The image is a bit fuzzy, and sadly at the fastest speeds (1 and 0.5 µs across the screen) it is practically invisible. However I hope it has some life in it yet, especially when I'm poking around my Beeb. I'll try hooking up an Econet clock box and see what that looks like.
Two weeks ago, I got myself a Bluetooth keyboard. I sent off for some labels, and they arrived today. Absolutely NOT what I had ordered.
What I had ordered, seen here in a screenshot from the website, was this:
Large, clear, US layout (because for some reason, iOS in British English retains a US keyboard layout), and in lower case. I thought the lower case was cool, it reminded me of those Ladybird books I had when I was a child. [if you have never seen a Ladybird book, click here and here]
What I received was GIANT uppercase labels for a full-sized keyboard!
Because it did not cost much, I decided that returning it would be more hassle than justified, so I found a pair of scissors and did a bit of Blue-Petering.
When the job was done... Let's just say that Mom could read it from the other side of the room. I'd have preferred lower case, but for now, there's no excuse for not being able to find the right key!
What would be nice - if 4keyboard consider it viable - would be to have labels to match these Bluetooth keyboards - for iOS presents a variety of additional/extended keypresses by pressing a key whilst holding Alt/Option, or pressing a key whilst holding Alt/Option and Shift, as my diagram indicates (I have not tested if this is common or specific to the English layout):
The "(...)" means press that, then another, and the appropriate accent will be added. For instance, Alt/Option + N (for ~ accent), then 'n' to create 'ñ'.
Please note that while I check this page every so often, I am not able to control what users write; therefore I disclaim all liability for unpleasant and/or infringing and/or defamatory material. Undesired content will be removed as soon as it is noticed. By leaving a comment, you agree not to post material that is illegal or in bad taste, and you should be aware that the time and your IP address are both recorded, should it be necessary to find out who you are. Oh, and don't bother trying to inline HTML. I'm not that stupid! ☺ ADDING COMMENTS DOES NOT WORK IF READING TRANSLATED VERSIONS.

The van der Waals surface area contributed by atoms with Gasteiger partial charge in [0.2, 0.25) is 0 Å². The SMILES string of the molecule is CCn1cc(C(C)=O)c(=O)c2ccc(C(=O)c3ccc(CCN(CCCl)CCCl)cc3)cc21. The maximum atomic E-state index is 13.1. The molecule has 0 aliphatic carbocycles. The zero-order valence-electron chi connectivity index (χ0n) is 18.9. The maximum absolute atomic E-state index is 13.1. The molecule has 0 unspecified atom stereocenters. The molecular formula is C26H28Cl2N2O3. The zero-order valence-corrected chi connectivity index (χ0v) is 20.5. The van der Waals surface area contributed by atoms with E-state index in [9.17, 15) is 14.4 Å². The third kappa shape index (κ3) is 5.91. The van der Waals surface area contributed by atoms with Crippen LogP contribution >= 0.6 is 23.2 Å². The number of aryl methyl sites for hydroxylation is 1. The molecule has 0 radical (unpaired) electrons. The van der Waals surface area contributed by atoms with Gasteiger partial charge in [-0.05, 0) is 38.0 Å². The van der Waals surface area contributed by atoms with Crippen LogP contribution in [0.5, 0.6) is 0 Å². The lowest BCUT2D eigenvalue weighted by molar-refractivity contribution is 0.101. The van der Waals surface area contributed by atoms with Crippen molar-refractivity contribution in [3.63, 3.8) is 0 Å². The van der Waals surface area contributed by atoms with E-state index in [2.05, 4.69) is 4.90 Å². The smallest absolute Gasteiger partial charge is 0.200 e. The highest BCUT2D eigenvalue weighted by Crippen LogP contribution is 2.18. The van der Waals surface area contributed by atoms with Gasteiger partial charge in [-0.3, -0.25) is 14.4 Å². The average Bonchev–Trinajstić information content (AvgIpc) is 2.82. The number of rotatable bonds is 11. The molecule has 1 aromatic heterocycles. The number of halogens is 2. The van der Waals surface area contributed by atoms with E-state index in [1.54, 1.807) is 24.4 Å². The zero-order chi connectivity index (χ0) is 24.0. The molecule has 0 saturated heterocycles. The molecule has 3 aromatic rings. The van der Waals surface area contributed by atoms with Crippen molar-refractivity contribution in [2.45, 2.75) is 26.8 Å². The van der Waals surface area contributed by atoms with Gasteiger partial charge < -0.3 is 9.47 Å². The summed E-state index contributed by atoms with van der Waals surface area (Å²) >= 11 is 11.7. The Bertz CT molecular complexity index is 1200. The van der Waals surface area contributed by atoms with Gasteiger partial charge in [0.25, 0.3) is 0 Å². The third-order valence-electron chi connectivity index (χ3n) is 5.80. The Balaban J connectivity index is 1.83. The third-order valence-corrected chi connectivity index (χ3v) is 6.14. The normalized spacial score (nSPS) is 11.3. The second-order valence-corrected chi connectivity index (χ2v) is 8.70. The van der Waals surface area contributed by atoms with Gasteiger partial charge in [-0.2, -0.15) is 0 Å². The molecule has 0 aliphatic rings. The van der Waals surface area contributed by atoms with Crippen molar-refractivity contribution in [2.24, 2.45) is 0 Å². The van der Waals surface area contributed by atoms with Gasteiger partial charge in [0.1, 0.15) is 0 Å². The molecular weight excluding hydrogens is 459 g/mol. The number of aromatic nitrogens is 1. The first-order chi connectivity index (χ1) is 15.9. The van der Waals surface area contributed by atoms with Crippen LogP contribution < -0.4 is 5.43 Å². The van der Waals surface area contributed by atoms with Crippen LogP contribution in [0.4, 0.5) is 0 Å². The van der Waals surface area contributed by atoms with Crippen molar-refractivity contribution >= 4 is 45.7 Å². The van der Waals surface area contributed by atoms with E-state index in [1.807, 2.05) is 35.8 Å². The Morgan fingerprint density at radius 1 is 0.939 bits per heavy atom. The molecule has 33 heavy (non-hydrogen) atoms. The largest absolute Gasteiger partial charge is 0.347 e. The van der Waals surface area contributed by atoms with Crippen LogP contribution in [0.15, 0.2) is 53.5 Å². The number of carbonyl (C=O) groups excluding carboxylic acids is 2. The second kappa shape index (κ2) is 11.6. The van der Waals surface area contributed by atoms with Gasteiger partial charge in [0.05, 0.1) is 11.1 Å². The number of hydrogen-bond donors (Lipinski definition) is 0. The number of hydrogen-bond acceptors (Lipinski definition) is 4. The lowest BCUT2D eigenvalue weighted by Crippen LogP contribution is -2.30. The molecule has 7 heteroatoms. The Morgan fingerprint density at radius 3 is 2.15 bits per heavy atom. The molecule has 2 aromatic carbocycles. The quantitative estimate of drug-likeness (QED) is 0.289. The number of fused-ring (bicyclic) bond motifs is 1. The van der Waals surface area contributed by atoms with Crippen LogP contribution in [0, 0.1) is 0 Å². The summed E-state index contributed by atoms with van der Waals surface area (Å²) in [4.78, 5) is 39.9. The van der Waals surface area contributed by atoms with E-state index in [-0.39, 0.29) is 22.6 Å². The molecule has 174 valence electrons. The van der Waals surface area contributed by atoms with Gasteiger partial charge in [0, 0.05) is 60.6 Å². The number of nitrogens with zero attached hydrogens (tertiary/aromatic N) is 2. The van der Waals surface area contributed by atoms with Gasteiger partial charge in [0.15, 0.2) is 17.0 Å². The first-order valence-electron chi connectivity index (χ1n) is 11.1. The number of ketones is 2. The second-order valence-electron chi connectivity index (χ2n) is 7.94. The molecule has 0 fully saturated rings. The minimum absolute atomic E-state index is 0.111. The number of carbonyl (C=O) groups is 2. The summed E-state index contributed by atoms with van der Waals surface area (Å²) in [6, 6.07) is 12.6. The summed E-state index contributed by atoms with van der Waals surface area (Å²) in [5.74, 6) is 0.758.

You can now follow comment additions with the comment RSS feed. This is distinct from the b.log RSS feed, so you can subscribe to one or both as you wish.
|Zerosquare, 5th September 2014, 03:04|
Nice stuff. You're most likely correct about the "classroom" comment; this brand and kind of oscilloscope were (are?) quite common in French high schools, for physics lab work.
Regarding the "invisible" swings: this is normal for a low-end analog scope like this one. Selecting the shortest time division and setting the brightness to the max may help, but don't expect miracles.
(Felicity? Marte? Find out!)
List all b.log entries
Return to the site index
PS: Don't try to be clever.
It's a simple substring match.
Last read at 14:54 on 2022/05/20.
© 2014 Rick Murray
This web page is licenced for your personal, private, non-commercial use only. No automated processing by advertising systems is permitted.
RIPA notice: No consent is given for interception of page transmission.